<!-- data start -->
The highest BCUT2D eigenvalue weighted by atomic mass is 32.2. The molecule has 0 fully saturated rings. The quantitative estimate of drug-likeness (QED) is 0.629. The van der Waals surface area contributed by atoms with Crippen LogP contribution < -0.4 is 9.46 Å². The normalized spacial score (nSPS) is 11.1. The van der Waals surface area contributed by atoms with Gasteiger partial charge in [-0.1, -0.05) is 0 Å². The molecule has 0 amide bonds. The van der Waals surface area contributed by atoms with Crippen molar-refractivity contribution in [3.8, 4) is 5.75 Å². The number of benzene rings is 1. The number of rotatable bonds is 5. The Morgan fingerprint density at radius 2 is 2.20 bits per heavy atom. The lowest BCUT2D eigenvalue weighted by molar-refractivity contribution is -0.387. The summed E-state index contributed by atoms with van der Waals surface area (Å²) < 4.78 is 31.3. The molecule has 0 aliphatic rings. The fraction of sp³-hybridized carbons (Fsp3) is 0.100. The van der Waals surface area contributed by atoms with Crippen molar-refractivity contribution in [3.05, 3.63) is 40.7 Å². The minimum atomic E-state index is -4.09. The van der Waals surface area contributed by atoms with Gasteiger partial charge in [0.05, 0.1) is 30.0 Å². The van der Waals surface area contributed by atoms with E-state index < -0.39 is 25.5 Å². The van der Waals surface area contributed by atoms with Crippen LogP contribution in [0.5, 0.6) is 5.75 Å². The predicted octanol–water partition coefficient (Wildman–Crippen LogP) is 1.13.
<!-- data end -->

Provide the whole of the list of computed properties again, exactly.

The highest BCUT2D eigenvalue weighted by atomic mass is 32.2. The molecule has 0 fully saturated rings. The quantitative estimate of drug-likeness (QED) is 0.629. The van der Waals surface area contributed by atoms with Crippen LogP contribution < -0.4 is 9.46 Å². The normalized spacial score (nSPS) is 11.1. The van der Waals surface area contributed by atoms with Gasteiger partial charge in [-0.1, -0.05) is 0 Å². The molecule has 0 amide bonds. The van der Waals surface area contributed by atoms with Crippen molar-refractivity contribution in [3.8, 4) is 5.75 Å². The number of benzene rings is 1. The number of rotatable bonds is 5. The Morgan fingerprint density at radius 2 is 2.20 bits per heavy atom. The lowest BCUT2D eigenvalue weighted by molar-refractivity contribution is -0.387. The summed E-state index contributed by atoms with van der Waals surface area (Å²) < 4.78 is 31.3. The molecule has 0 aliphatic rings. The fraction of sp³-hybridized carbons (Fsp3) is 0.100. The van der Waals surface area contributed by atoms with Crippen molar-refractivity contribution in [3.05, 3.63) is 40.7 Å². The minimum atomic E-state index is -4.09. The van der Waals surface area contributed by atoms with Gasteiger partial charge in [0.05, 0.1) is 30.0 Å². The van der Waals surface area contributed by atoms with E-state index < -0.39 is 25.5 Å². The van der Waals surface area contributed by atoms with Crippen LogP contribution in [0.5, 0.6) is 5.75 Å². The predicted octanol–water partition coefficient (Wildman–Crippen LogP) is 1.13.